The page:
- Orbital exenteration: Removes your entire eyeball and some of the surrounding tissue. Your provider may recommend this procedure if the cancer’s spread into structures surrounding your eyeball. As with enucleation, you’ll get an artificial eyeball implant afterward.
Laser therapy uses heat to destroy eye cancer. The most common type is transpupillary thermotherapy (TTT). During the procedure, infrared light delivers concentrated heat toward the tumor, destroying cancer cells. Providers may use this on its own or after brachytherapy to prevent cancer from returning (recurring).
Immunotherapy treatments help your immune system identify and destroy cancer cells more effectively. In certain instances, providers use the immunotherapy drug tebentafusp to treat uveal melanoma. Immunotherapy is a common treatment for cancer that’s spread or that providers can’t surgically remove.
Targeted therapy drugs target specific weaknesses in cancer cells, destroying them. You may be eligible for targeted therapy treatments if cancer cells contain a BRAF gene mutation (change). Currently, this mutation is more common in skin melanomas, but this treatment may be beneficial in people with eye melanomas, too.
Chemotherapy isn’t a common treatment for eye cancer, but your healthcare provider may recommend it if your cancer hasn’t responded to other treatments or if it spreads to other areas.
What are possible treatment side effects?
Side effects depend on the type of treatment your provider recommends. As these treatments target your eye, it’s possible that you’ll experience vision changes. One of the most significant risks is partial or complete vision loss. These risks depend on multiple factors that you should discuss with your provider.
How can I prevent eye cancer?
There’s no way to prevent eye cancer. Still, you can improve your prognosis by getting screened if you know that you’re in a high-risk group for getting eye cancer. For example, you may consider regular exams if you have BAP1 tumor predisposition syndrome. If you have a family history of retinoblastoma and have a child, it’s a good idea to get them regular eye exams to screen for cancer.
Outlook / Prognosis
Is cancer of the eye curable?
Your prognosis, or likely treatment outcome, depends on many factors, including the tumor’s size, location and how much it’s spread. For example, brachytherapy eliminates 95% of small and medium intraocular melanomas. Eye cancer may not be curable. However, its growth within your eyeball can be contained.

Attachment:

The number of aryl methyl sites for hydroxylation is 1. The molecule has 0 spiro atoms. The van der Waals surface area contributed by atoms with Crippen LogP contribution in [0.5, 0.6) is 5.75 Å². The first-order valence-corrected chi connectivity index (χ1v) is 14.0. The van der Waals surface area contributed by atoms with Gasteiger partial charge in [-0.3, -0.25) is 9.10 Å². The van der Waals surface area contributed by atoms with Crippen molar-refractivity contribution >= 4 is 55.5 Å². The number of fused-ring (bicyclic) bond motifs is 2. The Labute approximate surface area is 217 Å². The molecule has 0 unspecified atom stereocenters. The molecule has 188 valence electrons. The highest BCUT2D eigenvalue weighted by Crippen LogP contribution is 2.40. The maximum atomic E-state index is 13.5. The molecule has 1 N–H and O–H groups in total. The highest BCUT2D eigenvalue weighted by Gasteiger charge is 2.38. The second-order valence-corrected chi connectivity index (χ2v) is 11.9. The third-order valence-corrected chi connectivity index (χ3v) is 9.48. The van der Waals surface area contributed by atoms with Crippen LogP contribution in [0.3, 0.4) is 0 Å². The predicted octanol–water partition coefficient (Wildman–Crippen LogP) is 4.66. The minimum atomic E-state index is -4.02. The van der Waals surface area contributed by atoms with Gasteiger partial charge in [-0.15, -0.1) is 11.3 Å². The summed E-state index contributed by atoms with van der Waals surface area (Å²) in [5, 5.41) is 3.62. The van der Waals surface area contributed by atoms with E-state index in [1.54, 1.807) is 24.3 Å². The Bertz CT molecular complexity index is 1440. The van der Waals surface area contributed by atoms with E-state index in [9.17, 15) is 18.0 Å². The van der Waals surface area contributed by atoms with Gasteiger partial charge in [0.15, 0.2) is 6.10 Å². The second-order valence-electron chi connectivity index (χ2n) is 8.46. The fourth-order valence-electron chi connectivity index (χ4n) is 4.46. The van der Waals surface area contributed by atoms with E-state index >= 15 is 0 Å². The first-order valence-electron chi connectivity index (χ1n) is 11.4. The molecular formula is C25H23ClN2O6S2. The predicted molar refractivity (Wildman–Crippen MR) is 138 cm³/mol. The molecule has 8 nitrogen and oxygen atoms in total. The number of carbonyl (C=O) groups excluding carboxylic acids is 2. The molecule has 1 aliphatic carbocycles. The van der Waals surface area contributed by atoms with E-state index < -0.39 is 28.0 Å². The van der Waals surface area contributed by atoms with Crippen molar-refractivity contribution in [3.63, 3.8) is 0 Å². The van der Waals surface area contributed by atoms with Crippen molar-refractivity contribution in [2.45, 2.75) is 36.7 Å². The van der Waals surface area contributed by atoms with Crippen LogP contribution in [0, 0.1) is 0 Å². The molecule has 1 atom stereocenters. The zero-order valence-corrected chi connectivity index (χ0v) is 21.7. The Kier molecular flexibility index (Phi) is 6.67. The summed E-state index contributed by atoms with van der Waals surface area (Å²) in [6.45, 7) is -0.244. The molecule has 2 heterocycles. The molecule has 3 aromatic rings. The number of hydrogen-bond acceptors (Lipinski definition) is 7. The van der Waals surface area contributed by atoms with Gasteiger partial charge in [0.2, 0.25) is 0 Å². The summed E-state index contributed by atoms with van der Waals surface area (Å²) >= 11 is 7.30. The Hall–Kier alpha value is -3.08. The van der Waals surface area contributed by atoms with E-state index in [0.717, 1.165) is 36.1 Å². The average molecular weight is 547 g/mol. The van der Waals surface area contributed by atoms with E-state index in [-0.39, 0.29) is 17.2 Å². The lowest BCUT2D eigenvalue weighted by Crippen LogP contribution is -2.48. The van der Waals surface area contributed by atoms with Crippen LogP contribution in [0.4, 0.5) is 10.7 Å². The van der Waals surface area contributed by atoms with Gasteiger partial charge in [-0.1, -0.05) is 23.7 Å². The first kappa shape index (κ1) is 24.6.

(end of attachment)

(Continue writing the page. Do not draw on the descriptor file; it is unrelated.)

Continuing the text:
Ask your healthcare provider about your prognosis based on your specific type of eye cancer.
What is the survival rate of eye cancer?
Survival rates communicate information about how many people with a certain cancer diagnosis are alive five years after their diagnosis when compared to people without the same diagnosis. The survival rates for the most common form of eye cancer, intraocular melanoma, are excellent when a provider diagnoses and treats the cancer when it’s still in your eyeball. The survival rates aren’t as good if the cancer’s spread to other organs.
Fortunately, providers diagnose and treat most cancers before they’ve metastasized.
What questions should I ask my doctor?
Questions you may ask include:
- What type of eye cancer do I have?
- What stage is my cancer?
- What treatment options would you recommend?
- What are potential treatment side effects?
- Will I be able to keep my vision following treatment?
- How likely is it that treatment will eliminate my cancer completely?
A note from Cleveland Clinic
An eye cancer diagnosis can mean many things depending on the type of cancer you have, its location in your eye and whether it’s spread. With the most common types of eye cancer, treatment success depends on early diagnosis. This is why regular eye exams are so important. As most eye cancers don’t cause symptoms in the early stages, irregular findings during an eye exam are usually the first sign of eye cancer. Follow your vision care provider’s guidance on how often you need regular eye exams to detect vision problems and other conditions that may affect your eyes.